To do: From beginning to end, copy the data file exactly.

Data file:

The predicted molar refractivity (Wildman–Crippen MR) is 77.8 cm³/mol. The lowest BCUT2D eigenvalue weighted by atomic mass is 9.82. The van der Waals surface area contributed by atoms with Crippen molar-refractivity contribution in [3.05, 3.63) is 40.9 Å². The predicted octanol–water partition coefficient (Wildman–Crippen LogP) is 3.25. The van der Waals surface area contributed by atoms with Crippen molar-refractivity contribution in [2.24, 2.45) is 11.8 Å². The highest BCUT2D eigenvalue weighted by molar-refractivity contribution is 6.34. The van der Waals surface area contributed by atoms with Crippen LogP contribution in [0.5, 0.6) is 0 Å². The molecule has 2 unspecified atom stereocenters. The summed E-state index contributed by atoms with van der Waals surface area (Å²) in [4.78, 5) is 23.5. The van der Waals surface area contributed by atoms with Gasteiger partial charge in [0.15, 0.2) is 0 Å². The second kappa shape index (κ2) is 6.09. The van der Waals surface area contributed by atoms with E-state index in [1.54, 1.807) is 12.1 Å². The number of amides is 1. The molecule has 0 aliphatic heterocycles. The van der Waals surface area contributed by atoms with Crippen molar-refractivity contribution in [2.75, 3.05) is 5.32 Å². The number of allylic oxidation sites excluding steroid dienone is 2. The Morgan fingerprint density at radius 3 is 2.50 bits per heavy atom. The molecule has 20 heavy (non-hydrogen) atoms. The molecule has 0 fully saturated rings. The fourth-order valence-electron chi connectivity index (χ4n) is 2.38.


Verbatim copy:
The predicted molar refractivity (Wildman–Crippen MR) is 77.8 cm³/mol. The lowest BCUT2D eigenvalue weighted by atomic mass is 9.82. The van der Waals surface area contributed by atoms with Crippen molar-refractivity contribution in [3.05, 3.63) is 40.9 Å². The predicted octanol–water partition coefficient (Wildman–Crippen LogP) is 3.25. The van der Waals surface area contributed by atoms with Crippen molar-refractivity contribution in [2.24, 2.45) is 11.8 Å². The highest BCUT2D eigenvalue weighted by molar-refractivity contribution is 6.34. The van der Waals surface area contributed by atoms with Crippen LogP contribution in [0.5, 0.6) is 0 Å². The molecule has 2 unspecified atom stereocenters. The summed E-state index contributed by atoms with van der Waals surface area (Å²) in [4.78, 5) is 23.5. The van der Waals surface area contributed by atoms with Gasteiger partial charge in [0.15, 0.2) is 0 Å². The second kappa shape index (κ2) is 6.09. The van der Waals surface area contributed by atoms with E-state index in [1.54, 1.807) is 12.1 Å². The number of amides is 1. The molecule has 0 aliphatic heterocycles. The van der Waals surface area contributed by atoms with Crippen molar-refractivity contribution in [2.75, 3.05) is 5.32 Å². The number of allylic oxidation sites excluding steroid dienone is 2. The Morgan fingerprint density at radius 3 is 2.50 bits per heavy atom. The molecule has 20 heavy (non-hydrogen) atoms. The molecule has 0 fully saturated rings. The fourth-order valence-electron chi connectivity index (χ4n) is 2.38.